Oregon adopts strict water quality regime

Last week the State of Oregon adopted a new regime for protecting the health of humans who consume fish and shellfish from State waters. Previously, health standards were based on a daily consumption of 17.5 grams of fish and shellfish. The new regime increases the consumption level to 175 grams per day, seeking to protect the health of people who consume Oregon fish and shellfish as a major source of protein.

The rules, which are based on concentrations of persistent bioaccumulative toxic substances (PBTs) in the water and in the fish and shellfish, are likely to impact both point and non-point discharge (point = industrial pipes and sewage treatment plants and non-point = runoff, including agriculture and forestry, contaminated sites, and airborne) of a range of toxic substances including methylmercury (from the burning of fossil fuels), bis (2-ethylexyl) phthalate (a plasticizer), benzo (a) pyrene, chlordane, toxaphene, dioxin, PCBs, and the pesticides aldrin and DDT. The rules in fact cover a much wider range of substances but the state has identified those on this list as among those in discharges which will be affected by the new rules.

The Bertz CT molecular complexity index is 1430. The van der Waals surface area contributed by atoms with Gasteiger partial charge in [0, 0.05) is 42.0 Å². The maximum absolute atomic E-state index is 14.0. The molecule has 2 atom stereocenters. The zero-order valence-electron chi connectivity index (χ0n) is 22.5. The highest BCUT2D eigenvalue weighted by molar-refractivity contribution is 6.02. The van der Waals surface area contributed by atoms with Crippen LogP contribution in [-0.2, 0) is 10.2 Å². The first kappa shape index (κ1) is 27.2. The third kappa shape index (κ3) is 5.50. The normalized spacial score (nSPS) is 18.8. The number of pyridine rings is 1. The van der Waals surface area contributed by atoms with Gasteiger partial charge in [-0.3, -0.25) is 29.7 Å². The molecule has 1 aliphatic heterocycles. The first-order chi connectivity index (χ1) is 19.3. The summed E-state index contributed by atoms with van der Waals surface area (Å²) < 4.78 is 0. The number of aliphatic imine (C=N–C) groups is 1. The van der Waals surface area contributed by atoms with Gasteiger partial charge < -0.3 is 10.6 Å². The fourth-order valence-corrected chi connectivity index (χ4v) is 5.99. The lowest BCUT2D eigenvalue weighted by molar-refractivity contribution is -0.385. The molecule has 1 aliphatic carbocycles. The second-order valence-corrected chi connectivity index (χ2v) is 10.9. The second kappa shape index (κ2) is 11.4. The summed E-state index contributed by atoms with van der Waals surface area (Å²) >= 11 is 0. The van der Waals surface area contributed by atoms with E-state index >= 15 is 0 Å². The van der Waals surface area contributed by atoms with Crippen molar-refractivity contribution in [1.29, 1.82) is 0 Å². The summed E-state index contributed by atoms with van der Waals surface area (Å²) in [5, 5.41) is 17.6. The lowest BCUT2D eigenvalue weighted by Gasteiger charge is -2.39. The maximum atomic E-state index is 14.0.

The environmental press is touting these new regulations, which still require US Environmental Protection Agency approval, as the most strict in the United States.

Extensive detail and documentation on the new rules is available at http://www.deq.state.or.us/wq/standards/humanhealthrule.htm

Readers who may be affected directly or indirectly by the new rules are encouraged to consult with Oregon Department of Environmental Quality or a lawyer with knowledge of this state’s rules. While measures are in place to ensure accuracy, Gallondaily is not responsible for the content or accuracy of information provided in this daily summary.

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